Characteristics of diabetic patients associated with achieving and maintaining blood pressure targets in the Adherence and Intensification of Medications program.

Published

Journal Article

To determine patient characteristics associated with achieving and sustaining blood pressure (BP) targets in the Adherence and Intensification of Medications program, a program led by pharmacists trained in motivational interviewing and authorized to make BP medication changes.We conducted a retrospective cohort study of patients with diabetes and persistent hypertension in Kaiser Permanente and the Department of Veterans Affairs. Using two-level logistic regression, baseline survey data from 458 program participants were examined to determine patient characteristics associated with (1) discharge from the program with a target BP (short-term success) and (2) maintenance of the target BP over a nine-month period (long-term success).In multivariable analyses, patients who screened positive for depression or had a higher baseline systolic BP were less likely to achieve short-term success (adjusted odds ratio (AOR) 0.42 [95% confidence interval (CI): 0.19-0.93], p = 0.03; AOR 0.94 [0.91-0.97], p < 0.01; respectively). Patients who reported at baseline one or more barriers to medication adherence were less likely to achieve long-term success (AOR 0.50 [0.26-0.94], p = 0.03).Although almost 90% of patients achieved short-term success, only 28% achieved long-term success. Baseline barriers to adherence were associated with lack of long-term success and could be the target of maintenance programs for patients who achieve short-term success.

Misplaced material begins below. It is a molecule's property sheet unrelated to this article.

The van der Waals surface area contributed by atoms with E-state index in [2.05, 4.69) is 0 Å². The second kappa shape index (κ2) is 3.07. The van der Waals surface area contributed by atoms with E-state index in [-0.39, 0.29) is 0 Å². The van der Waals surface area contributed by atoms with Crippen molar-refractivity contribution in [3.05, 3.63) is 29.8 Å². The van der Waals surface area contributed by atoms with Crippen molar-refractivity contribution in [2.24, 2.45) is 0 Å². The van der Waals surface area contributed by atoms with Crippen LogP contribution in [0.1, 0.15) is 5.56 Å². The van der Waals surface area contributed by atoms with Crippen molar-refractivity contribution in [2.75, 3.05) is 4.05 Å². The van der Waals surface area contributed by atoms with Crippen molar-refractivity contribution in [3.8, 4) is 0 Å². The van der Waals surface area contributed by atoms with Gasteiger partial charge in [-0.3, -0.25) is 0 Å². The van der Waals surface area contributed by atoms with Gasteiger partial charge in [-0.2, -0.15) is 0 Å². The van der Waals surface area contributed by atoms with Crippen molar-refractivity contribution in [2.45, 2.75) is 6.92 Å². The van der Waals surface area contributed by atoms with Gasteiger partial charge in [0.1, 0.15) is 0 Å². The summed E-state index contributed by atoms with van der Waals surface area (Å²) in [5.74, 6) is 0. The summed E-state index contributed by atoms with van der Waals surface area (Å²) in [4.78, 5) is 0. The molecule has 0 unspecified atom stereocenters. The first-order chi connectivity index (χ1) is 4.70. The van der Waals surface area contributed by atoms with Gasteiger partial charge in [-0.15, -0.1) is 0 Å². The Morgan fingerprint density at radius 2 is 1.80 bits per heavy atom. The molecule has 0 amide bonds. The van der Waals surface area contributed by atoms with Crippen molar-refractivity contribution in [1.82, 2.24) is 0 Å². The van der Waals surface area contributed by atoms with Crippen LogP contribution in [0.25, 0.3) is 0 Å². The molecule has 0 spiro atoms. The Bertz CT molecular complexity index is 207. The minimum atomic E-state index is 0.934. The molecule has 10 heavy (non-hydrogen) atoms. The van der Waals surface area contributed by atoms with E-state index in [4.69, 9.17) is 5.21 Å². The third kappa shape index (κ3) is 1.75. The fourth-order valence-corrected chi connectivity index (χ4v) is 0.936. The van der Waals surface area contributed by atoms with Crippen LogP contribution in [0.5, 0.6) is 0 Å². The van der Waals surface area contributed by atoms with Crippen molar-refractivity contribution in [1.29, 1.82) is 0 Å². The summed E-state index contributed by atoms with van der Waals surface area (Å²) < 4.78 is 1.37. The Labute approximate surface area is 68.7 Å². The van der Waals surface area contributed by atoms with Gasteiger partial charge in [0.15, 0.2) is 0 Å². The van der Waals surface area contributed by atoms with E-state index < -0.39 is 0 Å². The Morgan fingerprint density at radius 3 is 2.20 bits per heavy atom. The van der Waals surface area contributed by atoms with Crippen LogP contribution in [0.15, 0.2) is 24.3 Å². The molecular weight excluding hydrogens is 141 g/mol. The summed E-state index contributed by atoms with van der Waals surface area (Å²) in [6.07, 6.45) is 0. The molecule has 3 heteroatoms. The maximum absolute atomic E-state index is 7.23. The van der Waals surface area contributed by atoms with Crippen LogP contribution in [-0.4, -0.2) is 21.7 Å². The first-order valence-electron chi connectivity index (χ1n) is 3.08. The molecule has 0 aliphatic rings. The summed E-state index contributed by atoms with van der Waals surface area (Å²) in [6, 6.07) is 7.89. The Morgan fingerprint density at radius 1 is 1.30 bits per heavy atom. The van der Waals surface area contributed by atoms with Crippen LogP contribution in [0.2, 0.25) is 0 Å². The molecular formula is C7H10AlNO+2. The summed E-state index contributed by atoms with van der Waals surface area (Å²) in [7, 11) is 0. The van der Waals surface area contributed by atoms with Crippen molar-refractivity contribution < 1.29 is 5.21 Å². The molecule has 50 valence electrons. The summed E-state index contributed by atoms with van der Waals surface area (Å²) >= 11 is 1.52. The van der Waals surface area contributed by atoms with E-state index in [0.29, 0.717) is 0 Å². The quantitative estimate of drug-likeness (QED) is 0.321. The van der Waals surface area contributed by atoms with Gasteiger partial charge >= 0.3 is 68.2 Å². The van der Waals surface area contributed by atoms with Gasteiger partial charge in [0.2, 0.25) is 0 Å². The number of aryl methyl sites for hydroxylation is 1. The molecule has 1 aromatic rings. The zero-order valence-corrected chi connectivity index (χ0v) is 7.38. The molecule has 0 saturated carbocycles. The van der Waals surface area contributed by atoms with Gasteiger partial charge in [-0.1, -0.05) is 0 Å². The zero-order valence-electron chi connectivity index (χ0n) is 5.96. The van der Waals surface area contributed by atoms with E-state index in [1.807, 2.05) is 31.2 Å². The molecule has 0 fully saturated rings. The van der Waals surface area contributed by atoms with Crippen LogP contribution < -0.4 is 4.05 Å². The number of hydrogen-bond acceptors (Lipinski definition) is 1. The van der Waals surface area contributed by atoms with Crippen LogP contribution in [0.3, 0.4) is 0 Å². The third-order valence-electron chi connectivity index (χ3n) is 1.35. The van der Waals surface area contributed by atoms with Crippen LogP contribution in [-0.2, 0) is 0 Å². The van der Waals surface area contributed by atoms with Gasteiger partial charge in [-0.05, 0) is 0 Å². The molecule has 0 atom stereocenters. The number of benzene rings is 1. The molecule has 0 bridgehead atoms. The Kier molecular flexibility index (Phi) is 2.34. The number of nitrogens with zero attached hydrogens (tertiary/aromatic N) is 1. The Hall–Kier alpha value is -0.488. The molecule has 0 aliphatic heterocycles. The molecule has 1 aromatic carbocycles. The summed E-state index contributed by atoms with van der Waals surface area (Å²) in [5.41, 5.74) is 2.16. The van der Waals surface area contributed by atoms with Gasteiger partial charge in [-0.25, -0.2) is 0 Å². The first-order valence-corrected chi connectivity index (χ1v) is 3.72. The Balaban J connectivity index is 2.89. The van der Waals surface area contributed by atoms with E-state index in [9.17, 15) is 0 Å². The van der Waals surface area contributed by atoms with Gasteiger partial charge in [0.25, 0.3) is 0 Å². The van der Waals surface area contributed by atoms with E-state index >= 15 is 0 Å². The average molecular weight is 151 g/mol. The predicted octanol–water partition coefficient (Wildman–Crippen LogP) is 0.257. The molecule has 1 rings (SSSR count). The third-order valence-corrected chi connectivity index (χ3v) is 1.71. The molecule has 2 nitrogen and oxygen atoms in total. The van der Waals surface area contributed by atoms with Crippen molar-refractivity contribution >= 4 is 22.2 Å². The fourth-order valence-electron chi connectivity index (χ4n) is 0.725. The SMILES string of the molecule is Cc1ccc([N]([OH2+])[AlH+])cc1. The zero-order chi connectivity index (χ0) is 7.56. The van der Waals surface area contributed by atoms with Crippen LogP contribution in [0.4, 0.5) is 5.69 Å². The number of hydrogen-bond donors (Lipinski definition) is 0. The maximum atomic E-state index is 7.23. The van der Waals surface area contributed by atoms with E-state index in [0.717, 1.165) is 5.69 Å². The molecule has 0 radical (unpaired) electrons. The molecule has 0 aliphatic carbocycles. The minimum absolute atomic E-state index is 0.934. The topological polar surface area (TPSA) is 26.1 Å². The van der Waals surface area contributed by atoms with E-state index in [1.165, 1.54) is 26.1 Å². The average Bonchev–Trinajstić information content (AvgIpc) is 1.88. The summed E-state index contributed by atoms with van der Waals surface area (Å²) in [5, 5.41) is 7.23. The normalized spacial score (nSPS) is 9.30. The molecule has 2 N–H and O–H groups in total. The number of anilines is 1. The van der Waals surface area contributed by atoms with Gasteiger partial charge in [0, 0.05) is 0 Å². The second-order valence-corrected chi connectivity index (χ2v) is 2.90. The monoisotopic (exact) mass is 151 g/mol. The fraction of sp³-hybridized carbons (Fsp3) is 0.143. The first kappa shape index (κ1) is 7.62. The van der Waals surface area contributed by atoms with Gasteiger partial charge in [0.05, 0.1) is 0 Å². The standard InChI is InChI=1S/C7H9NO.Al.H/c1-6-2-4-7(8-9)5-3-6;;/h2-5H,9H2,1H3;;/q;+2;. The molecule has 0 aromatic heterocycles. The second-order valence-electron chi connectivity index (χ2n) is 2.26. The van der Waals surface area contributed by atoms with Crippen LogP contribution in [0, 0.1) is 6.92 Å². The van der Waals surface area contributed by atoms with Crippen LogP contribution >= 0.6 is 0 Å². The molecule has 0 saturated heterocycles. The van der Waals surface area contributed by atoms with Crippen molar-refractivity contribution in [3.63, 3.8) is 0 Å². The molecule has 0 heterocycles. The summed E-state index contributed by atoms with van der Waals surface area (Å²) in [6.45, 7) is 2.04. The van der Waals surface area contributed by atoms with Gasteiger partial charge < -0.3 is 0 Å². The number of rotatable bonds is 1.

Full Text

Duke Authors

Cited Authors

  • Klamerus, ML; Kerr, EA; Bosworth, HB; Schmittdiel, JA; Heisler, M

Published Date

  • March 2014

Published In

Volume / Issue

  • 10 / 1

Start / End Page

  • 60 - 73

PubMed ID

  • 23892775

Pubmed Central ID

  • 23892775

Electronic International Standard Serial Number (EISSN)

  • 1745-9206

International Standard Serial Number (ISSN)

  • 1742-3953

Digital Object Identifier (DOI)

  • 10.1177/1742395313496590

Language

  • eng